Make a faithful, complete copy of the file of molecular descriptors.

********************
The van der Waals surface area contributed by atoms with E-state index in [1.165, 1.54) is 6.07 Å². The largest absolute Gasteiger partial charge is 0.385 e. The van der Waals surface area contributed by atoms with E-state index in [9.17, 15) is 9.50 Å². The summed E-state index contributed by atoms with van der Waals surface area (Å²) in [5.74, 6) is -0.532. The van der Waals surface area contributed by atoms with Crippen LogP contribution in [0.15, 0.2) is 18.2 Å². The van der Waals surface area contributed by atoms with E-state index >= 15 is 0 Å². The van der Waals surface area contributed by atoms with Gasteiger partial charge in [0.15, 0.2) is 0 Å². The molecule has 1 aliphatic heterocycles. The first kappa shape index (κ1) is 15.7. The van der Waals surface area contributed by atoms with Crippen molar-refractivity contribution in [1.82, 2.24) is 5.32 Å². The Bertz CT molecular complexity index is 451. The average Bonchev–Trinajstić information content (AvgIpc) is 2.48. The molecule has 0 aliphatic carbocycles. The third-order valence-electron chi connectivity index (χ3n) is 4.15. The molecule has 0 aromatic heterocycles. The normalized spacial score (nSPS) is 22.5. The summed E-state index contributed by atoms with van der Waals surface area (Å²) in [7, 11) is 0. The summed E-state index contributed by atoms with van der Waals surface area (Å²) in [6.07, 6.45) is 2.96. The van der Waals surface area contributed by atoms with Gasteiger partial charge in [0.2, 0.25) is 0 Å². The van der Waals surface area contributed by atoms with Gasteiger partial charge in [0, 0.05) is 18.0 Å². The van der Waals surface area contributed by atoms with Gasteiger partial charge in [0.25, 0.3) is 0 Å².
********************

The van der Waals surface area contributed by atoms with E-state index in [1.165, 1.54) is 6.07 Å². The largest absolute Gasteiger partial charge is 0.385 e. The van der Waals surface area contributed by atoms with E-state index in [9.17, 15) is 9.50 Å². The summed E-state index contributed by atoms with van der Waals surface area (Å²) in [5.74, 6) is -0.532. The van der Waals surface area contributed by atoms with Crippen LogP contribution in [0.15, 0.2) is 18.2 Å². The van der Waals surface area contributed by atoms with E-state index >= 15 is 0 Å². The van der Waals surface area contributed by atoms with Gasteiger partial charge in [0.15, 0.2) is 0 Å². The molecule has 1 aliphatic heterocycles. The first kappa shape index (κ1) is 15.7. The van der Waals surface area contributed by atoms with Crippen molar-refractivity contribution in [1.82, 2.24) is 5.32 Å². The Bertz CT molecular complexity index is 451. The average Bonchev–Trinajstić information content (AvgIpc) is 2.48. The molecule has 0 aliphatic carbocycles. The third-order valence-electron chi connectivity index (χ3n) is 4.15. The molecule has 0 aromatic heterocycles. The normalized spacial score (nSPS) is 22.5. The summed E-state index contributed by atoms with van der Waals surface area (Å²) in [7, 11) is 0. The summed E-state index contributed by atoms with van der Waals surface area (Å²) in [6.07, 6.45) is 2.96. The van der Waals surface area contributed by atoms with Gasteiger partial charge in [0.2, 0.25) is 0 Å². The van der Waals surface area contributed by atoms with Gasteiger partial charge in [0, 0.05) is 18.0 Å². The van der Waals surface area contributed by atoms with Gasteiger partial charge in [0.25, 0.3) is 0 Å².